Notes from a small island
A weblog by Jonathan Ali

Saturday, August 30, 2003  

"[Sam] Selvon, a Trinidadian Indian like VS Naipaul, emerged from a region where blacks and Indians existed on opposite sides of a poisonous and often violent ethnic divide. In the context, there is something uncomfortable about the extent to which Selvon's humour is based on racist needling. Take one of the characters in Lonely Londoners, Fives, who gets his name when someone looks at him and remarks that he is as black as midnight, then looks again and says: 'No. You more like Five Past Twelve.' The innocence of the 'peasant writer' of [George] Lamming's imagination might have made the jibe excusable. For a writer of Selvon's acuteness it has a different meaning, and it's therefore no accident that the hallmarks of black identity in Selvon's work are foolishness, venality and a childlike gullibility. This 'affection', as Sandhu calls it, is not so different from Naipaul's open hostility."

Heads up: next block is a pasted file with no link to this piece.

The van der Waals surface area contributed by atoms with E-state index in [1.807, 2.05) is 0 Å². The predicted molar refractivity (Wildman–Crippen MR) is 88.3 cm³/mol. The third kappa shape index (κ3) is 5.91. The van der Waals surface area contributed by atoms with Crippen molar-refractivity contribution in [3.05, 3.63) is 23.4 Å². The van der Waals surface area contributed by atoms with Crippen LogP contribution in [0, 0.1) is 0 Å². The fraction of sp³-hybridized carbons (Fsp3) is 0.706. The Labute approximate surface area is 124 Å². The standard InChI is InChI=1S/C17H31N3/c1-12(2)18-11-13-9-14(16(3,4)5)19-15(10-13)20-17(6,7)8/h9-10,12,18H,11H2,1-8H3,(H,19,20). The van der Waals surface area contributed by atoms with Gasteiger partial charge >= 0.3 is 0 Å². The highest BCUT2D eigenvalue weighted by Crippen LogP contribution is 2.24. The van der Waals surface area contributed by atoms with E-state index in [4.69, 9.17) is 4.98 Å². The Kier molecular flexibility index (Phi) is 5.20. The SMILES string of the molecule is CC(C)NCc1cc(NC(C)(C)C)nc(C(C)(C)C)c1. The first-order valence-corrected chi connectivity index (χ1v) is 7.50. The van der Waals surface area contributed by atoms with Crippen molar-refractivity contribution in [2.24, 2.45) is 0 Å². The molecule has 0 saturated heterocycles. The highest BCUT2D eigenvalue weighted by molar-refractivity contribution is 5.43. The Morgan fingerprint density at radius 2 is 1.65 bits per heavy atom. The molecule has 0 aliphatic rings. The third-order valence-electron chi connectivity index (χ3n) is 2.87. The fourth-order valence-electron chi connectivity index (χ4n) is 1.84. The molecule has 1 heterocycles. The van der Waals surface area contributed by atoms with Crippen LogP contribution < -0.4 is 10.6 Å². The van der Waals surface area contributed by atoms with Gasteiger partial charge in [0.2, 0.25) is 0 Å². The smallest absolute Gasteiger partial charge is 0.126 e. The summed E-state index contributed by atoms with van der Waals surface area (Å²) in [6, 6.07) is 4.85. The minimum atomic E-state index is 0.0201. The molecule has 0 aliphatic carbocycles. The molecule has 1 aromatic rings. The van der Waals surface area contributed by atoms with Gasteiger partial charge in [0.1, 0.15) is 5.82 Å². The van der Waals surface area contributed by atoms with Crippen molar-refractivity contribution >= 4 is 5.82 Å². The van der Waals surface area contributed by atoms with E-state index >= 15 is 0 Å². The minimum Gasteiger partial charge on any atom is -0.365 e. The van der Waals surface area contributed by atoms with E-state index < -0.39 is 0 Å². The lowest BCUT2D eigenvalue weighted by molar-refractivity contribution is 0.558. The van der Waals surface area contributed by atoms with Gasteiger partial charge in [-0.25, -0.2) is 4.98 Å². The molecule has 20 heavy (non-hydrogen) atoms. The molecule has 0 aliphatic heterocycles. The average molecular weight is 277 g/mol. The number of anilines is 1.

-- Mike Phillips, taking a critical (and in my view, misguided) look at Sam Selvon (and VS Naipaul) in a review of Sukhdev Sandhu's London Calling: How Black and Asian Writers Imagined a City, in the UK Guardian Saturday Review.

posted by Jonathan | 1:19 AM 0 comments


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